“I have a great relationship with my parents but, even so, going through the process of narrowing down colleges was tough,” said Kristin Westerfield, a senior at Lawrence Central High School in Indianapolis.

Westerfield had the advantage of having her older sister, Erin, already go through the process.

“My dad wanted me to go to his alma mater, which wasn’t in my interests at all. For a while, I was dead-set against Ball State, almost 90 percent because that was where my parents went. Obviously, it couldn’t be a fun school to go to if my parents went there.

But, after spending time there and really looking at what Ball State has to offer, it is back in my options.

“I want to know about every school in the country and find the absolute perfect one and I don’t think [my parents] are that open to out-of-state choices. It is partially because they want me close and partially because they prefer in-state tuition, but I see both of those things as easy to overcome.”

Westerfield was able to overcome part of this conflict by exploring her options first hand.

“After spending a week at Ball State and driving to Indiana University a few times, I realize that they really are far enough to be far but close enough for me to be able to come home,” she said. “Overall, my parents are right. It’s certainly more cost-effective to stay in-state with no airplanes and no out-of-state tuition. But the thrill of going far away still sounds exciting to me.”

Solo mission
While Westerfield was able to watch her sister make the transition from high school to college, many other students will be the first in their families to go the college route. For them, the transition can feel a lot more lonely.

“I’m pretty much doing the college thing on my own,” said Katie Sanders, a senior at Tartan High School (Minn.). “When I told my parents that I wanted to go to school, they really didn’t take me seriously. I had to really push and make them see that I wasn’t just joking around and that I was serious about doing this.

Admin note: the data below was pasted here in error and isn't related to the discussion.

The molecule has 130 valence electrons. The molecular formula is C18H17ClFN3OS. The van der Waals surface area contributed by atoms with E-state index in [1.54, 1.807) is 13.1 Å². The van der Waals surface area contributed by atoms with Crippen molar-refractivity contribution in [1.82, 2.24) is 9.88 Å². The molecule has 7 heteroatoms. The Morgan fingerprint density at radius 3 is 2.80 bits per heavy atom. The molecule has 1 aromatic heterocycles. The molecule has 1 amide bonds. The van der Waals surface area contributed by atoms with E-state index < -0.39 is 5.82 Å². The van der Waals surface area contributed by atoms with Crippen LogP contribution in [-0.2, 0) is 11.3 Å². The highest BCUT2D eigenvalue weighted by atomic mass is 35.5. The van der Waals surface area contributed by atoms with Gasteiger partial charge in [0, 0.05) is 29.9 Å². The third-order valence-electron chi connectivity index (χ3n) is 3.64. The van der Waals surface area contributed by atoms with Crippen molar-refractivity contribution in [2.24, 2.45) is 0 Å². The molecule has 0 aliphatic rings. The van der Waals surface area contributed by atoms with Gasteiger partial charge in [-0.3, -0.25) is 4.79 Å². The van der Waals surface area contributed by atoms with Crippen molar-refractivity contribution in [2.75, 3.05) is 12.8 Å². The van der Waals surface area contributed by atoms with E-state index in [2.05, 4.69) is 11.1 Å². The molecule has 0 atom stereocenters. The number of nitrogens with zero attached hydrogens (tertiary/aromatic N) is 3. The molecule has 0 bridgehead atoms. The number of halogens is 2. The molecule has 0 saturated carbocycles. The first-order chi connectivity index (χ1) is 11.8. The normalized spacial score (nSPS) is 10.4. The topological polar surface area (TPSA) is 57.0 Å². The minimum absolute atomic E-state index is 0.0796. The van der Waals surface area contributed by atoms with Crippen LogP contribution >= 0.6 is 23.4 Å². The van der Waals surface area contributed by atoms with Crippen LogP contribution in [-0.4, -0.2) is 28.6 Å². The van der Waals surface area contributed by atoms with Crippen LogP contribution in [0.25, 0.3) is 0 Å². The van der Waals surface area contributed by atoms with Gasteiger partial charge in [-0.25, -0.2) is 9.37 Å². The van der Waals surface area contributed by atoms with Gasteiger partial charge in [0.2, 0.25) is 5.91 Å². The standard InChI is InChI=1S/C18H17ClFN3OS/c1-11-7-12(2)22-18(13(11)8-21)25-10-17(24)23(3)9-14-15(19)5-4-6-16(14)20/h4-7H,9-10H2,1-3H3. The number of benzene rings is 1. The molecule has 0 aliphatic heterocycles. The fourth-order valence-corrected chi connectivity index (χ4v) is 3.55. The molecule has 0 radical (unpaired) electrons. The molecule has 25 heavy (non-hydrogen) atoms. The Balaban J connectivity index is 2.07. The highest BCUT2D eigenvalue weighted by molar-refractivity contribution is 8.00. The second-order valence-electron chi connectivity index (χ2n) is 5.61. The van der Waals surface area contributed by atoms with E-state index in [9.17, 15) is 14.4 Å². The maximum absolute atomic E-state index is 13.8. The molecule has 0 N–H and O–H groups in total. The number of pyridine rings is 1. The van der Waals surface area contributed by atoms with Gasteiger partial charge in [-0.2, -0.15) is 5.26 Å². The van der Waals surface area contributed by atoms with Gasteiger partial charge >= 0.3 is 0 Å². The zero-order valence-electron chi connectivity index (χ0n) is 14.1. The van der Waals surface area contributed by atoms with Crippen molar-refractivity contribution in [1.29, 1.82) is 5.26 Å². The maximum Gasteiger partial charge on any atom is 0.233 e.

“I guess the reason why my parents couldn’t see this happening was because none of their other children had gone to college. And I hadn’t gotten straight A’s my whole life, though I have gotten pretty good grades.”

For students like Katie, it is more crucial to take a proactive approach when looking at colleges and using other available resources. Without knowing where to look for jobs, loans and scholarships, the burden can become overwhelming.

School counselors, for one, are experts in these areas. By communicating your goals, future ambitions and college interests to them, they can get you started in the right direction.

Friends who are currently going through the process, or have recently, are also great to turn to. Nobody should have to deal with important issues alone. Perhaps the biggest issue of all when making the transition from high school to your future is that you’re on the verge of independence, but you are not yet independent. With this in mind, work closely with your parents through the process, if possible.

“Work on everything that has to do with your college plans with your parents and be patient and reasonably accepting of everything your parents put on the table,” said Adam Schwartz, a recent graduate of Lawrence Central High School. “Your parents have been living for a lot longer than you have, which means they have, hopefully, learned a thing or two about life. Yet, each student needs to stand by his ideals, lest you or your parents forget who’s future it is.”


About the Author

Brian Dorrington